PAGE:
Yet another goal of a playoff format is to make money. The NBA's drawn out format does this too: there are more games to sell tickets for, and even if TV ratings for particular games are lower, there are more of them, and that means more money.

These three goals of a playoff format needn't always contradict one another, but they sometimes do. For example, a lot of fans complain about the Bowl system for NCAA football. Indeed, college football does not have the best way to determine the best team: a playoff system would do a better job. But critics of the Bowl system miss out on the other two goals. The Bowl games bring in a lot of money, and they actually probably maintain a broader fan interest than a playoff format would do. A lot of college football fans are devoted to one particular team: if that team isn't playing, those fans might not care. A Bowl system that doesn't limit the postseason to four or eight or 16 teams can keep a lot of those fans paying attention (and spending money).

I like the NBA's seven game series. A series provides bigger narratives than a single game can provide, and a series does a better job of determining the better team than a single game can.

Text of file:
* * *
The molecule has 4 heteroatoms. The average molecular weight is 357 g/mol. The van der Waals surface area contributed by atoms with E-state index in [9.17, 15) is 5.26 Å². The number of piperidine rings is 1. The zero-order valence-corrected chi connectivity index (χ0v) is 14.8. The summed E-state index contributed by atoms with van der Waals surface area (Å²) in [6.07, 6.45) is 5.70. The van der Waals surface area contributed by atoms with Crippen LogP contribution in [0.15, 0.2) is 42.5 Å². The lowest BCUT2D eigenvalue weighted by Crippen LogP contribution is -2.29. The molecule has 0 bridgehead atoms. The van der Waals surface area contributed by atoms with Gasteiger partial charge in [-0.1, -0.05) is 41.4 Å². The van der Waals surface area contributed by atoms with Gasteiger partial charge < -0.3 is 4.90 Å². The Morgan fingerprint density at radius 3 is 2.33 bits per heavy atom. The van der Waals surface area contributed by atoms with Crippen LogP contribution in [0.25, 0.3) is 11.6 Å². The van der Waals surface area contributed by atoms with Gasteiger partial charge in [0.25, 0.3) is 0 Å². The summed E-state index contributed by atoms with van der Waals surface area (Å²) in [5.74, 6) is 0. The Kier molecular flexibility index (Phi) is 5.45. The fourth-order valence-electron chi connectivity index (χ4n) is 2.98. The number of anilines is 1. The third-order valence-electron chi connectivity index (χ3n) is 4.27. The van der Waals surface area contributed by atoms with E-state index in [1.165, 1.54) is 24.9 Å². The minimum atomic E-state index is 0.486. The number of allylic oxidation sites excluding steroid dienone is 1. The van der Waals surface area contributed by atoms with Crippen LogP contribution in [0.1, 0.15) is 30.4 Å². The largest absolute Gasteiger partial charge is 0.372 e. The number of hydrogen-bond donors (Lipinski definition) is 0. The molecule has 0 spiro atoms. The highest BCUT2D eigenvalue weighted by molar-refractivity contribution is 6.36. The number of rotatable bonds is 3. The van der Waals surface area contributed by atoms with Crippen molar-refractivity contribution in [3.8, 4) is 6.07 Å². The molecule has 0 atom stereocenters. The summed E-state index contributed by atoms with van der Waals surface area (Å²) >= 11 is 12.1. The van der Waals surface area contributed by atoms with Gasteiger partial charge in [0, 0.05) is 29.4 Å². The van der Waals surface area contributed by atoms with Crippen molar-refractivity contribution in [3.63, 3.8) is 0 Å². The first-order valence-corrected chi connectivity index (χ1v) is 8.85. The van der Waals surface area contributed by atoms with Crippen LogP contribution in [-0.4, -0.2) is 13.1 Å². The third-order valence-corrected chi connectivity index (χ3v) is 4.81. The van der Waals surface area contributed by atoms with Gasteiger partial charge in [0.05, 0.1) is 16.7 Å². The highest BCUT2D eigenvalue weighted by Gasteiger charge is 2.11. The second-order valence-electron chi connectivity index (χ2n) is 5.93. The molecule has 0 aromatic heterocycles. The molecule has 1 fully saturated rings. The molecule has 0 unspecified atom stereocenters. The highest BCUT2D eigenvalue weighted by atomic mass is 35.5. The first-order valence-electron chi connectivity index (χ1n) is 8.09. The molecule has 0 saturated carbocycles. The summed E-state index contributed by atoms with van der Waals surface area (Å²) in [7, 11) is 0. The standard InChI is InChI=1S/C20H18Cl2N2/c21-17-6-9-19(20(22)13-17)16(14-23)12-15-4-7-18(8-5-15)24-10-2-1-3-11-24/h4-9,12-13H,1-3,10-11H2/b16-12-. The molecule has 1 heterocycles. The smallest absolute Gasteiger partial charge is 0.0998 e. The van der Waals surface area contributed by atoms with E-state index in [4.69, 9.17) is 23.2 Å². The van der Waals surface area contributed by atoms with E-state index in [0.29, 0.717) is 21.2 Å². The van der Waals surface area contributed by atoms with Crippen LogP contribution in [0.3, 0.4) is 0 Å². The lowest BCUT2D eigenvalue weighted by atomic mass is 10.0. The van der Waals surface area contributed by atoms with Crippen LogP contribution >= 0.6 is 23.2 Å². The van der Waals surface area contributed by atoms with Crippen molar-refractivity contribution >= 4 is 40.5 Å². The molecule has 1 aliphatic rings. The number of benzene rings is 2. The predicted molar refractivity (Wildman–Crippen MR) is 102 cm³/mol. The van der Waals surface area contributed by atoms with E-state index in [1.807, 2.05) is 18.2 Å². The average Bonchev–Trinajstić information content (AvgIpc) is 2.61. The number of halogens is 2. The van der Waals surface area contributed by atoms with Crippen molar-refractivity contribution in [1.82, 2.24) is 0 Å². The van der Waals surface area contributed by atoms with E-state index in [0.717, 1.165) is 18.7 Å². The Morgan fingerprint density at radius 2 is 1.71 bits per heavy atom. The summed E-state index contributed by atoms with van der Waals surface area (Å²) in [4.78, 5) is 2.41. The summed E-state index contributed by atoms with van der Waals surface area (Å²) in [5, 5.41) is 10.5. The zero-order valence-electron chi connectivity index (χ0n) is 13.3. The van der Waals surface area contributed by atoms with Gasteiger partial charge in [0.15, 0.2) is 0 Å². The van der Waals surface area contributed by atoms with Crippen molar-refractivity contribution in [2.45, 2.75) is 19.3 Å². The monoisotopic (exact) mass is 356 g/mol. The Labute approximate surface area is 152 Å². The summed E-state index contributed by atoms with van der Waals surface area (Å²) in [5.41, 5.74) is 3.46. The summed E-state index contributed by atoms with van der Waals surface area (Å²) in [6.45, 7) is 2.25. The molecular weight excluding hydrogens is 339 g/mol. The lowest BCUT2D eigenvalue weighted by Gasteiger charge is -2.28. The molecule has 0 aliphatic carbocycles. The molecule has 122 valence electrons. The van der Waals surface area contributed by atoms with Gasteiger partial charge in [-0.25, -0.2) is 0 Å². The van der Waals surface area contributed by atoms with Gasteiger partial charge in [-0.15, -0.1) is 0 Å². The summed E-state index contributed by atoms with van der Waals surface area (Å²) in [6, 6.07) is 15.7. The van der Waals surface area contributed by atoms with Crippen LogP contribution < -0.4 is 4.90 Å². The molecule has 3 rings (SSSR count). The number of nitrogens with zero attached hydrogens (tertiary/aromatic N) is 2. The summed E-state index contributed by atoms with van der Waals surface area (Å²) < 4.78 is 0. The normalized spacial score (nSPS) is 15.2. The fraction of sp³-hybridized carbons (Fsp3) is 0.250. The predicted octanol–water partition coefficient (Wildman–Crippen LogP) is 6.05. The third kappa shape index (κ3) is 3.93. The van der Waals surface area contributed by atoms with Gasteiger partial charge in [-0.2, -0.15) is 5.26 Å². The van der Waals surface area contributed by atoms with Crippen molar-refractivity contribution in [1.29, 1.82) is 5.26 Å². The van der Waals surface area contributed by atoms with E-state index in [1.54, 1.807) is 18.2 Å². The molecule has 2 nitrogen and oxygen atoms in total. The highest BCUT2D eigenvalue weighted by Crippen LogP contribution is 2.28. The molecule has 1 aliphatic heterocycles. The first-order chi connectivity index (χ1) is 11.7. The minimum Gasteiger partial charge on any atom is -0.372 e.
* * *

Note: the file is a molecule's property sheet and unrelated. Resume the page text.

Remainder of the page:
But Deford does have a point: it's stupid that bad teams make the playoffs and good teams can miss the playoffs based on conferences. The World Series and the Super Bowl have a traditional reason to pit the best teams from two leagues. Even after interleague play, the American League and the National League are two distinct leagues. The Super Bowl started as a game between the best teams from the AFL and the NFL, so there's a reason to continue that tradition, too. But in the NBA, every team in the Western Conference plays every team in the Eastern Conference every year. There's not that much special about seeing the best of the West and the East play at the end: it would be better to see the best teams. Perhaps in the past it made sense to do playoffs regionally because of the difficulties of travel, but that doesn't seem to be a concern anymore.

I don't usually worry about one side of a league (The AFC, the Western Conference, the American League) being dominatingly superior to the other side; these things are cyclical and will come around naturally. But the NBA really has no historical reason to separate its playoff format so distinctly into two sides.

So by all means, reform the NBA playoffs if you wish: it sucks that either Dallas, Denver, or Golden State, very good and very fun teams, could miss the playoffs. But don't take away our seven game series: they provide a meaningful story, and they show us a worthy champion.


  1. Anonymous12:43 PM

    Actually the best way to find out which team is the greatest would be to have all of the teams play each other, maybe even more than once, and see who ends up with the most wins. Oh, wait...